At nonsite, Fred Jameson responds to commentaries on his Antinomies of Realism. Here’s the bit I liked most: “I don’t for a minute believe that neuroscience will ever achieve much more than a thorough-going mapping of that lump of meat which is the brain”.
Personal and political interrogations from Andrew here, trailing his new book, The New Urban Question.
Details here (or here) of a PhD Studentship available at the University of Exeter to work with me in the broad area of ‘Geographies of Democracy’. Do please either pass this on to any likely interested candidates, or contact me with any questions. Deadline for applications is 27th March 2014. Here is the blurb:
Applications are invited for one fully funded three-year doctoral studentship in Human Geography at the University of Exeter, under the supervision of Professor Clive Barnett, commencing in September 2014.
The substantive focus of the studentship is expected to be in the broad area of Geographies of Democracy; applicants are invited to define their own focussed research project in this area. Indicative topics include research on contemporary urban politics, the politics of public space, geographies of social movement mobilisations, and the geographies of political parties and elections. The student will be a member of the Spatial Responsibilities Research Group in the Department of Geography.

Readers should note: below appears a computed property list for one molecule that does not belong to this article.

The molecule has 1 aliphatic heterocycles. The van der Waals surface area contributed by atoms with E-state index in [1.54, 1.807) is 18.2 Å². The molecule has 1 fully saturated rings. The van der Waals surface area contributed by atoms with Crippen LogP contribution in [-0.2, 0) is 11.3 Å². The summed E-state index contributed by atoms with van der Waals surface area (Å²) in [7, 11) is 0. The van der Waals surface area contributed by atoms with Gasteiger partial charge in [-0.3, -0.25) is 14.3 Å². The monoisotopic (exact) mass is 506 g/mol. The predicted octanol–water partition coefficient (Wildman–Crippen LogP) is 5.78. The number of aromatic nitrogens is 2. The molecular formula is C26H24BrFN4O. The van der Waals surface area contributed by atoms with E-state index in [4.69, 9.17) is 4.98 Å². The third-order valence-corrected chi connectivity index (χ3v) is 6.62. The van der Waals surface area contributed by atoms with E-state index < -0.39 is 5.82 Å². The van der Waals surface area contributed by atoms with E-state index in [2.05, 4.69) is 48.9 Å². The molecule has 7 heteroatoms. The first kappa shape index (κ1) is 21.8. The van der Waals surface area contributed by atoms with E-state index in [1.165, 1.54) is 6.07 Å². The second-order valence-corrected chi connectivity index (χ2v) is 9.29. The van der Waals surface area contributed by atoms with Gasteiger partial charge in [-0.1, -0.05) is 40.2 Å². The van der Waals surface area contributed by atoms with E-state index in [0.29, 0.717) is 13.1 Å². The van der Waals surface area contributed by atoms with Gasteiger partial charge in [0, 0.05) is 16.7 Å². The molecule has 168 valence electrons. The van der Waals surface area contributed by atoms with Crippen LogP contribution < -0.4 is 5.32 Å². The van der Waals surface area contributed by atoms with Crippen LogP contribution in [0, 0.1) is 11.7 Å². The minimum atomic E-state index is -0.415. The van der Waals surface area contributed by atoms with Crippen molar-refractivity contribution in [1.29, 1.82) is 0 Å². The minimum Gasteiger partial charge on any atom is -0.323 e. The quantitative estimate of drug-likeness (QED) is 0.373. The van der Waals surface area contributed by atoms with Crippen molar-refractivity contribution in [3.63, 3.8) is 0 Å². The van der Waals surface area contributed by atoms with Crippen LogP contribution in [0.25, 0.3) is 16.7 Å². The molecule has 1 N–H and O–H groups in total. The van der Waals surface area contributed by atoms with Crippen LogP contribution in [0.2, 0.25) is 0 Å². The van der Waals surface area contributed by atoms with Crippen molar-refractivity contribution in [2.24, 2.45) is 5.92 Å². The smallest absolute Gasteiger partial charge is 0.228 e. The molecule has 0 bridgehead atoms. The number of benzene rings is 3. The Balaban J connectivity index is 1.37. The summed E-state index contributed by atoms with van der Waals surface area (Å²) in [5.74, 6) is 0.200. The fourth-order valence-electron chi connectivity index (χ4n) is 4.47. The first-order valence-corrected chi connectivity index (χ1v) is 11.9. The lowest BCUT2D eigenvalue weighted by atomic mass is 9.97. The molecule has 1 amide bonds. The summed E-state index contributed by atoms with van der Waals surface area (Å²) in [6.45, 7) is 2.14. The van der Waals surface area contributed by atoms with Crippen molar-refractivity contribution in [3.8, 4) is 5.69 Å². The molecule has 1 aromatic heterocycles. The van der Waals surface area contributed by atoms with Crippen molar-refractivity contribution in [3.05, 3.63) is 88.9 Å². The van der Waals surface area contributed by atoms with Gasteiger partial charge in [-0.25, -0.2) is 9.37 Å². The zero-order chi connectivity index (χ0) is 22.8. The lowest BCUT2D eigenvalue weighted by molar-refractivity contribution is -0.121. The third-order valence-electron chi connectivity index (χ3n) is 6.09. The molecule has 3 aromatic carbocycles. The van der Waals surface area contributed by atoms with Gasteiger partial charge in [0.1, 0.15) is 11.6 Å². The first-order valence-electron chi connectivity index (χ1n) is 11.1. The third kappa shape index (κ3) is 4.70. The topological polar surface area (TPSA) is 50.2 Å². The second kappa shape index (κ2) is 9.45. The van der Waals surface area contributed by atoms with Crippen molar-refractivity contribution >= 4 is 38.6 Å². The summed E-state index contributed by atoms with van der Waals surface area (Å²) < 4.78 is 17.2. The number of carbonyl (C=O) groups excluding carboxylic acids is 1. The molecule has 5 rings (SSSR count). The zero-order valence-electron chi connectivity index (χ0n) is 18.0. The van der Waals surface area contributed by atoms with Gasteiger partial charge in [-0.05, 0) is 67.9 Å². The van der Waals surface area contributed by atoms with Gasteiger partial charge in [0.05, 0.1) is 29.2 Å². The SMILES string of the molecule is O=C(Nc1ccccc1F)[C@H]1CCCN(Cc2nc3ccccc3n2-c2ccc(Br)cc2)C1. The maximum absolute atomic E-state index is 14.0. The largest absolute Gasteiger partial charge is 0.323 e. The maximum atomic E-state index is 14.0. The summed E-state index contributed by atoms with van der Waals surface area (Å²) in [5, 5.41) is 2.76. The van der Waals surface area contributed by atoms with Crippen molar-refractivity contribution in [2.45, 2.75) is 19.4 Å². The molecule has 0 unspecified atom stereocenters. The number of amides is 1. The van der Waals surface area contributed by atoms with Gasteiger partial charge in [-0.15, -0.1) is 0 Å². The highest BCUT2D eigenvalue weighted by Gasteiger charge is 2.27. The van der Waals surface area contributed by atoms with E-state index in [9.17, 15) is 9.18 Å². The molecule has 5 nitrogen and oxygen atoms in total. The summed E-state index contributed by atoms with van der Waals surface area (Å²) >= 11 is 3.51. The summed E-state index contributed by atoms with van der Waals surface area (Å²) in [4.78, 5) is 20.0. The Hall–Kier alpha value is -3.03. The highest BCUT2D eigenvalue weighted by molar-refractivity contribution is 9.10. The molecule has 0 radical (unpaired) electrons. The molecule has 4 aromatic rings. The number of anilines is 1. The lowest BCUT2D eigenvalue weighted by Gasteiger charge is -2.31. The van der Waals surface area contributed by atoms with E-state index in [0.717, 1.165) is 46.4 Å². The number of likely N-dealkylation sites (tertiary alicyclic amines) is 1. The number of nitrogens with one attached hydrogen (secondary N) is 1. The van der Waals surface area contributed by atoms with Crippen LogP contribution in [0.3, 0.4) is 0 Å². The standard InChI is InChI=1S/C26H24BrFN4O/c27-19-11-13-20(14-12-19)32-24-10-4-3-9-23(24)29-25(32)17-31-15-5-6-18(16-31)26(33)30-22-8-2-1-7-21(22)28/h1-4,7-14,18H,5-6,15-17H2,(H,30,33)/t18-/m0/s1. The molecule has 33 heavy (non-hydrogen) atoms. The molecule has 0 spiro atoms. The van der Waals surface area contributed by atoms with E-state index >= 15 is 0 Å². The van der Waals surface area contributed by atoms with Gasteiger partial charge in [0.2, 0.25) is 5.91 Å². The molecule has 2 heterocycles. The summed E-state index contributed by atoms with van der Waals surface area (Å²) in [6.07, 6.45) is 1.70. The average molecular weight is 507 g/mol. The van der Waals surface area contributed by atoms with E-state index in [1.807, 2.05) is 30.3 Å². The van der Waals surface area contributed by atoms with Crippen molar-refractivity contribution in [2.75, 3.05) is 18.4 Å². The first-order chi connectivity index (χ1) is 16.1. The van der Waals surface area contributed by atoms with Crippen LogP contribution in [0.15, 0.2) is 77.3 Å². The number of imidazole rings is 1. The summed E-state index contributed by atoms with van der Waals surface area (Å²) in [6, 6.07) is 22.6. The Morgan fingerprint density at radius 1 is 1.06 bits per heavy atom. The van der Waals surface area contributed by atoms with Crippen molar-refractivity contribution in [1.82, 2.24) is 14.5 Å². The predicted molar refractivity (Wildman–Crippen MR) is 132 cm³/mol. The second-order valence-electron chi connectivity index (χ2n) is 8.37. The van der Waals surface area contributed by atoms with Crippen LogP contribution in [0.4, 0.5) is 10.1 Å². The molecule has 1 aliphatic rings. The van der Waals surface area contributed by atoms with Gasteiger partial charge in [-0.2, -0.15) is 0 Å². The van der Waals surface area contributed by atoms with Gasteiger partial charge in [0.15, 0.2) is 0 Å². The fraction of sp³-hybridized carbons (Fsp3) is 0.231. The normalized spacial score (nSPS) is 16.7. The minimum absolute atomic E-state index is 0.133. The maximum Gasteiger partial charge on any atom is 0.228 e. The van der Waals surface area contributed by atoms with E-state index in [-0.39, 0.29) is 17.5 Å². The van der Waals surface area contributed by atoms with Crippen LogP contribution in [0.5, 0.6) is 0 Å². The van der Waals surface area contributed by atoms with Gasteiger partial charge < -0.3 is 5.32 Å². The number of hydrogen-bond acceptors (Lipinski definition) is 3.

Candidates must have (or be about to complete) a research Masters degree in a relevant social science or humanities discipline (e.g. Geography, Anthropology, Sociology, Development Studies, Politics and International Relations), or be able to demonstrate equivalent research training. Personal qualities should include the ability to work independently and the motivation necessary to complete a PhD in three years.
The studentship is open to UK and EU students, and covers cover both full-time tuition fees at home and EU rate, and a £13,863 tax-free stipend p.a.
Closing date for applications is 27th March 2014.
Via Thomas Gregerson’s Political Theory blog, I see that Robert Dahl died last week, aged 98. Dahl is one of my favourite thinkers about democratic politics, not least because he theorised on the basis of an analysis of contemporary conditions, because he thought of democracy as a way of doing politics, and also because he had a low-level geographical imagination – from debates about community power, investigations of democracy and size, contributions to debates about the boundary problem, through to considerations of the value of representation in democratic politics. None of this was expressed in the wobbly ontological registers that have served as the medium of convergence between political theory and spatial disciplines, and nor was Dahl a political philosopher like Rawls. But Dahl’s understanding of the political dynamics of democracy’s changing forms (see Democracy and its critics) is a much better ground for critical thinking than one finds in either of those fields, which tend to either look backwards to a canon or ‘upwards’ to perfect styles of reasoning for their points of reference.